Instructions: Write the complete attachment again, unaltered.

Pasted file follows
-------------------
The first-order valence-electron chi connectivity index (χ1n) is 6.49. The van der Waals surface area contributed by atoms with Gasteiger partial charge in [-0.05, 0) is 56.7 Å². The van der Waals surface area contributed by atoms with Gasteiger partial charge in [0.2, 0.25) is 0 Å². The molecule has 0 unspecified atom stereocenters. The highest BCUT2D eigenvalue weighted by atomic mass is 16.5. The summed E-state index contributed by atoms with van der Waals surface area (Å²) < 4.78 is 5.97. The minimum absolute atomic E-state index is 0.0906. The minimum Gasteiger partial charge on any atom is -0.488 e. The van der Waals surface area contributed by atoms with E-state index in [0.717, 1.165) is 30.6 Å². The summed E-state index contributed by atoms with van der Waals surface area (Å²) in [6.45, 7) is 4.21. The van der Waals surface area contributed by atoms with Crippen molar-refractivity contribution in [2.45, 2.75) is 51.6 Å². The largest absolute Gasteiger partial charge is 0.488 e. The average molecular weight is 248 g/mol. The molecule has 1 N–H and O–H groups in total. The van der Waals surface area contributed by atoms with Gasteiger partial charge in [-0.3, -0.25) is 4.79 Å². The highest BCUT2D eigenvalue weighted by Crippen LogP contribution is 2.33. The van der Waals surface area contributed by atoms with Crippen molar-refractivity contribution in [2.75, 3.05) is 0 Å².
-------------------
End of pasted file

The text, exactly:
The first-order valence-electron chi connectivity index (χ1n) is 6.49. The van der Waals surface area contributed by atoms with Gasteiger partial charge in [-0.05, 0) is 56.7 Å². The van der Waals surface area contributed by atoms with Gasteiger partial charge in [0.2, 0.25) is 0 Å². The molecule has 0 unspecified atom stereocenters. The highest BCUT2D eigenvalue weighted by atomic mass is 16.5. The summed E-state index contributed by atoms with van der Waals surface area (Å²) < 4.78 is 5.97. The minimum absolute atomic E-state index is 0.0906. The minimum Gasteiger partial charge on any atom is -0.488 e. The van der Waals surface area contributed by atoms with E-state index in [0.717, 1.165) is 30.6 Å². The summed E-state index contributed by atoms with van der Waals surface area (Å²) in [6.45, 7) is 4.21. The van der Waals surface area contributed by atoms with Crippen molar-refractivity contribution in [2.45, 2.75) is 51.6 Å². The largest absolute Gasteiger partial charge is 0.488 e. The average molecular weight is 248 g/mol. The molecule has 1 N–H and O–H groups in total. The van der Waals surface area contributed by atoms with Gasteiger partial charge in [-0.3, -0.25) is 4.79 Å². The highest BCUT2D eigenvalue weighted by Crippen LogP contribution is 2.33. The van der Waals surface area contributed by atoms with Crippen molar-refractivity contribution in [2.75, 3.05) is 0 Å².